The Relationship Among Working Memory, Math Anxiety, and Performance Mark H. Ashcraft and Elizabeth P. Kirk (a Journal Critique)

Only available on StudyMode
  • Download(s) : 204
  • Published : December 12, 2010
Open Document
Text Preview
The Relationship Among Working Memory, Math Anxiety, and Performance Mark H. Ashcraft and Elizabeth P. Kirk
Cleveland State University

The general focus of this research is to examine performance in standard cognitive frameworks and online tasks. The researchers hope to examine the influence that math anxiety exerts on mathematical cognition and to identify the processing components that are so influenced. HYPOTHESIS:

The higher the math anxiety, the lower the working memory capacity, the higher the probability to get a low performance. VARIABLES:
IV – math anxiety
DV –working memory capacity, performance
The independent variable math anxiety is manipulated into three levels: high, medium, low. The level of anxiety is determined through the use of sMARS (short math anxiety rating scale) is a 25-item version of the most widely used measure of this construct, 98 item MARS. The sMARS assesses an individual’s level of apprehension and anxiety about math on a 1-5 Likert scale, asking for participants’ responses about how anxious they would be made by various settings and experiences. The dependent variables ----- working memory capacity and performance. Salthouse and Bobcock’s listening span (L-span) and computation span (C-span) tasks assessed participants’ working memory capacity by requiring them to store increasing numbers of words or digits in working memory while processing simple verbal or arithmetic tasks. In L-span task, participants hear a number of simple sentences, one by one, and must answer a simple question about current sentence before hearing the next. In C-span test, simple arithmetic problems replace the sentences then the participants give the answer to each problem, one by one, and must recall the last number in each of the several problems within that, in order. In experiment 2, participants see the problem and are timed as they produce its answer verbally. In experiment 3, participants were given the L-span and C-span...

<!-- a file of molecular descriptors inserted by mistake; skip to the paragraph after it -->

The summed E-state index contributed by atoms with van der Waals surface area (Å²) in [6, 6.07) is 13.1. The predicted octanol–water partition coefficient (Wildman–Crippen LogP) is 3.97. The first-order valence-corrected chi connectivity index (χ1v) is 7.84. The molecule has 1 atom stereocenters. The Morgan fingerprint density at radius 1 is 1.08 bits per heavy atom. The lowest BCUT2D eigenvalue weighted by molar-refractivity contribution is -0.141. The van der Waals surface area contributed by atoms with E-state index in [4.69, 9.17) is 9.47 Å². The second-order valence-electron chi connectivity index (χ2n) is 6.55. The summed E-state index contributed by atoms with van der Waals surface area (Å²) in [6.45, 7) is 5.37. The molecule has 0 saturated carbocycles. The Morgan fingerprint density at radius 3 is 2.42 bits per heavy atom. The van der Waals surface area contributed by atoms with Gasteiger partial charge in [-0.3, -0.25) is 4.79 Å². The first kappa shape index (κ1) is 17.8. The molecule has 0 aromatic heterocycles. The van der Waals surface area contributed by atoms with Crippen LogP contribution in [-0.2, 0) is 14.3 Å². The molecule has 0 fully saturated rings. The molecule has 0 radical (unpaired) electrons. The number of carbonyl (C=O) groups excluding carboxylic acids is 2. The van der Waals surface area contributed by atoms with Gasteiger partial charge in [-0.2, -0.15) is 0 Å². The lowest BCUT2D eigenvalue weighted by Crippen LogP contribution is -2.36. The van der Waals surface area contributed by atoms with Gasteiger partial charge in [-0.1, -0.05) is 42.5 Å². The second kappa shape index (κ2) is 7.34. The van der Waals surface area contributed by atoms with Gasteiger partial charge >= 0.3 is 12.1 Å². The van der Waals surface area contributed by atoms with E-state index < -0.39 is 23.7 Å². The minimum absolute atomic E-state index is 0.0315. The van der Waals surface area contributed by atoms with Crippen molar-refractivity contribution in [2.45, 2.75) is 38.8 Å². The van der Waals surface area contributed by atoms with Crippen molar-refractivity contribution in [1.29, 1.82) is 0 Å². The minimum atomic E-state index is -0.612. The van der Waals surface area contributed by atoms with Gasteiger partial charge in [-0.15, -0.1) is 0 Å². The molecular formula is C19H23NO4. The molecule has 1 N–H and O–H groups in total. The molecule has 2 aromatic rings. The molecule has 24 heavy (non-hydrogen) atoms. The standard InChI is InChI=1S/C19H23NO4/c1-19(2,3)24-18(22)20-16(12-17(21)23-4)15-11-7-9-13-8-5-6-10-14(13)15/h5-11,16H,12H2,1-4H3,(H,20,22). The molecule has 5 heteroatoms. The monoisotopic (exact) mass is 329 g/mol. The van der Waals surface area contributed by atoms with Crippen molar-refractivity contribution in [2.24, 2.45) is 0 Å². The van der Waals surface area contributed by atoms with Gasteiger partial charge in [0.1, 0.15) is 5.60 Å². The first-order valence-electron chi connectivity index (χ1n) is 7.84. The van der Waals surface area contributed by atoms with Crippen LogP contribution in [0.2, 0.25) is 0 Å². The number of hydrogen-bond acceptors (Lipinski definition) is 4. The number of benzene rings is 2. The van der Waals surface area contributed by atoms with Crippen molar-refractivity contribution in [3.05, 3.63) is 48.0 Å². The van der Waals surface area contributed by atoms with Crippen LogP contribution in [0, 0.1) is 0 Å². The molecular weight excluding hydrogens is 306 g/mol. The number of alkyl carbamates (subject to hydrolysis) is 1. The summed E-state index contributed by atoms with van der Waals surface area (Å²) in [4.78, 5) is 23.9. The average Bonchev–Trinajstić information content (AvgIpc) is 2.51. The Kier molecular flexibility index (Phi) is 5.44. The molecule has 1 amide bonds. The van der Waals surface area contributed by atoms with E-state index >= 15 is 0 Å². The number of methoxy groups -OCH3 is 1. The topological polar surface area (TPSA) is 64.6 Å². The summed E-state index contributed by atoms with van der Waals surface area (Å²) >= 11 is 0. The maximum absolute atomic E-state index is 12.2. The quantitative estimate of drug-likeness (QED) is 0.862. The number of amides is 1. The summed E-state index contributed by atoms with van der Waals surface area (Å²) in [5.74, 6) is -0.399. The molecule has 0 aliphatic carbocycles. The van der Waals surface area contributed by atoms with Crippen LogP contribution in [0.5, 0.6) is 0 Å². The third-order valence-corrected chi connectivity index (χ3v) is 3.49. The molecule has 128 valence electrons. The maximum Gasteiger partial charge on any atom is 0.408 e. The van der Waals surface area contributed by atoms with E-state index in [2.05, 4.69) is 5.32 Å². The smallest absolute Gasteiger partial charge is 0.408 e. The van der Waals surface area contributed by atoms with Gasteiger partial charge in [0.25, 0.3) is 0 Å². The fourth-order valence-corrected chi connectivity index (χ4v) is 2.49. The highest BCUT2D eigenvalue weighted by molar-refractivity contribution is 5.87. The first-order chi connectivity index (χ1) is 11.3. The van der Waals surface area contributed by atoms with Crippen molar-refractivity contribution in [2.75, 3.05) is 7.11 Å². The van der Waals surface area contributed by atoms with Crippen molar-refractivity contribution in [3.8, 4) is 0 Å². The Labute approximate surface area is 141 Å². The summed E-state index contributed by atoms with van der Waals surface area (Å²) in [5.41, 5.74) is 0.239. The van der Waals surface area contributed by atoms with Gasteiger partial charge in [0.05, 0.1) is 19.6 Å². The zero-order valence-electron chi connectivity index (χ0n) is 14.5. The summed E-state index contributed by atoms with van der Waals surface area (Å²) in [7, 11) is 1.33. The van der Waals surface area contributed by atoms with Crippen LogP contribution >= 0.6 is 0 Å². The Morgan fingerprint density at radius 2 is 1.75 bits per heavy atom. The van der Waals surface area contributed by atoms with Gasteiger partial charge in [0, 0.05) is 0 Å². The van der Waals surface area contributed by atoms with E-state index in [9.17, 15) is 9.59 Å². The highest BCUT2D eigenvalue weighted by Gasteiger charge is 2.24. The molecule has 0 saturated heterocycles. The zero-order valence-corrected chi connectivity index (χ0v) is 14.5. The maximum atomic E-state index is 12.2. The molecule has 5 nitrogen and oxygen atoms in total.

tracking img